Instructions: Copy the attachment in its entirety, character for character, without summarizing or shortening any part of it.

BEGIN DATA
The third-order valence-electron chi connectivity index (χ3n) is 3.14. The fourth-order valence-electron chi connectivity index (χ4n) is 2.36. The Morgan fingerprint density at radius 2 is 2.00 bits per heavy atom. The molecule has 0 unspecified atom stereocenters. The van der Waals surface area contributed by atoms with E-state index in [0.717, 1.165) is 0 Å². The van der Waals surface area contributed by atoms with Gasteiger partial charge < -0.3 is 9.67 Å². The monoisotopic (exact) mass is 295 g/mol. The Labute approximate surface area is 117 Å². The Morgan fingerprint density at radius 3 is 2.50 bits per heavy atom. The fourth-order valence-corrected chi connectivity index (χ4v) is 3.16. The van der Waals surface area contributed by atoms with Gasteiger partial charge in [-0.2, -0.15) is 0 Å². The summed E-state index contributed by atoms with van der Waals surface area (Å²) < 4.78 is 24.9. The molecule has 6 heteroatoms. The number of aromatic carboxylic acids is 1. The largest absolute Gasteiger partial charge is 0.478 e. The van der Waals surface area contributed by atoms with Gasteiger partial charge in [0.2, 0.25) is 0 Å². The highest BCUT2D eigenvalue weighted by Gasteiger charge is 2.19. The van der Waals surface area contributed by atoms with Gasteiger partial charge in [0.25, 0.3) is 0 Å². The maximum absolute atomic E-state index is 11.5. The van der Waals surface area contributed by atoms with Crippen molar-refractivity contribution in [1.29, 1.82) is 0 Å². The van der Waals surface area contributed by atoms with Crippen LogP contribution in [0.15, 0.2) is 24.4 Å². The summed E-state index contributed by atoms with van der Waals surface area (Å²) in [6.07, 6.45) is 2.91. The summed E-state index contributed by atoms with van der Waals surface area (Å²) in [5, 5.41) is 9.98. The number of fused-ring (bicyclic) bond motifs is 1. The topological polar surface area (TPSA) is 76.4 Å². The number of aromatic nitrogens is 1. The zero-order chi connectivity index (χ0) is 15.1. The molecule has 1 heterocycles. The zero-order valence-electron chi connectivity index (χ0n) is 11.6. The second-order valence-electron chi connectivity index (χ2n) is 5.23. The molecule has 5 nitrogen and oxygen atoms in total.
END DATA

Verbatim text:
The third-order valence-electron chi connectivity index (χ3n) is 3.14. The fourth-order valence-electron chi connectivity index (χ4n) is 2.36. The Morgan fingerprint density at radius 2 is 2.00 bits per heavy atom. The molecule has 0 unspecified atom stereocenters. The van der Waals surface area contributed by atoms with E-state index in [0.717, 1.165) is 0 Å². The van der Waals surface area contributed by atoms with Gasteiger partial charge < -0.3 is 9.67 Å². The monoisotopic (exact) mass is 295 g/mol. The Labute approximate surface area is 117 Å². The Morgan fingerprint density at radius 3 is 2.50 bits per heavy atom. The fourth-order valence-corrected chi connectivity index (χ4v) is 3.16. The van der Waals surface area contributed by atoms with Gasteiger partial charge in [-0.2, -0.15) is 0 Å². The summed E-state index contributed by atoms with van der Waals surface area (Å²) < 4.78 is 24.9. The molecule has 6 heteroatoms. The number of aromatic carboxylic acids is 1. The largest absolute Gasteiger partial charge is 0.478 e. The van der Waals surface area contributed by atoms with Gasteiger partial charge in [0.2, 0.25) is 0 Å². The highest BCUT2D eigenvalue weighted by Gasteiger charge is 2.19. The van der Waals surface area contributed by atoms with Gasteiger partial charge in [0.25, 0.3) is 0 Å². The maximum absolute atomic E-state index is 11.5. The van der Waals surface area contributed by atoms with Crippen molar-refractivity contribution in [1.29, 1.82) is 0 Å². The van der Waals surface area contributed by atoms with Crippen LogP contribution in [0.15, 0.2) is 24.4 Å². The summed E-state index contributed by atoms with van der Waals surface area (Å²) in [6.07, 6.45) is 2.91. The summed E-state index contributed by atoms with van der Waals surface area (Å²) in [5, 5.41) is 9.98. The number of fused-ring (bicyclic) bond motifs is 1. The topological polar surface area (TPSA) is 76.4 Å². The number of aromatic nitrogens is 1. The zero-order chi connectivity index (χ0) is 15.1. The molecule has 1 heterocycles. The zero-order valence-electron chi connectivity index (χ0n) is 11.6. The second-order valence-electron chi connectivity index (χ2n) is 5.23. The molecule has 5 nitrogen and oxygen atoms in total.